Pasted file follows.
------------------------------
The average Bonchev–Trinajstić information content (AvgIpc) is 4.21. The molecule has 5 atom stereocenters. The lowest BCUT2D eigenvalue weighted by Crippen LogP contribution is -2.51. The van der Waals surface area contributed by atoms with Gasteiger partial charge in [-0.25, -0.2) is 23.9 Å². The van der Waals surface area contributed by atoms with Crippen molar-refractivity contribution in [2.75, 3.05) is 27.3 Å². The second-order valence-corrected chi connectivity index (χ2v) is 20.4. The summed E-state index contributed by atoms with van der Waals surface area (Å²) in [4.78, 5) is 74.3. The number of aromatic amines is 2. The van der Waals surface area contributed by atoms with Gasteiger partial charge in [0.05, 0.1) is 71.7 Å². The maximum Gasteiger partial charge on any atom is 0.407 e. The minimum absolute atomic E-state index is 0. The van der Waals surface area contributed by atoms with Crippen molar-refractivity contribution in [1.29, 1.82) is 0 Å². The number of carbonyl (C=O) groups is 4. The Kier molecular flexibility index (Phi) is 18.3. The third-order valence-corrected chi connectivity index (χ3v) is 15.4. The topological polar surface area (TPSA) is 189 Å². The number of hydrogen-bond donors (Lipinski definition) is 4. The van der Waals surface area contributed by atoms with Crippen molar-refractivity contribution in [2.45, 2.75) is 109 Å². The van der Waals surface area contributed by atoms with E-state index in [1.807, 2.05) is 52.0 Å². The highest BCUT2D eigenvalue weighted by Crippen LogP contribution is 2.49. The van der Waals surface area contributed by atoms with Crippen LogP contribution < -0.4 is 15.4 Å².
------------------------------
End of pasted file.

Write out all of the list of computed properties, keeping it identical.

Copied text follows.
The average Bonchev–Trinajstić information content (AvgIpc) is 4.21. The molecule has 5 atom stereocenters. The lowest BCUT2D eigenvalue weighted by Crippen LogP contribution is -2.51. The van der Waals surface area contributed by atoms with Gasteiger partial charge in [-0.25, -0.2) is 23.9 Å². The van der Waals surface area contributed by atoms with Crippen molar-refractivity contribution in [2.75, 3.05) is 27.3 Å². The second-order valence-corrected chi connectivity index (χ2v) is 20.4. The summed E-state index contributed by atoms with van der Waals surface area (Å²) in [4.78, 5) is 74.3. The number of aromatic amines is 2. The van der Waals surface area contributed by atoms with Gasteiger partial charge in [0.05, 0.1) is 71.7 Å². The maximum Gasteiger partial charge on any atom is 0.407 e. The minimum absolute atomic E-state index is 0. The van der Waals surface area contributed by atoms with Crippen molar-refractivity contribution in [1.29, 1.82) is 0 Å². The number of carbonyl (C=O) groups is 4. The Kier molecular flexibility index (Phi) is 18.3. The third-order valence-corrected chi connectivity index (χ3v) is 15.4. The topological polar surface area (TPSA) is 189 Å². The number of hydrogen-bond donors (Lipinski definition) is 4. The van der Waals surface area contributed by atoms with Crippen molar-refractivity contribution in [2.45, 2.75) is 109 Å². The van der Waals surface area contributed by atoms with E-state index in [1.807, 2.05) is 52.0 Å². The highest BCUT2D eigenvalue weighted by Crippen LogP contribution is 2.49. The van der Waals surface area contributed by atoms with Crippen LogP contribution < -0.4 is 15.4 Å².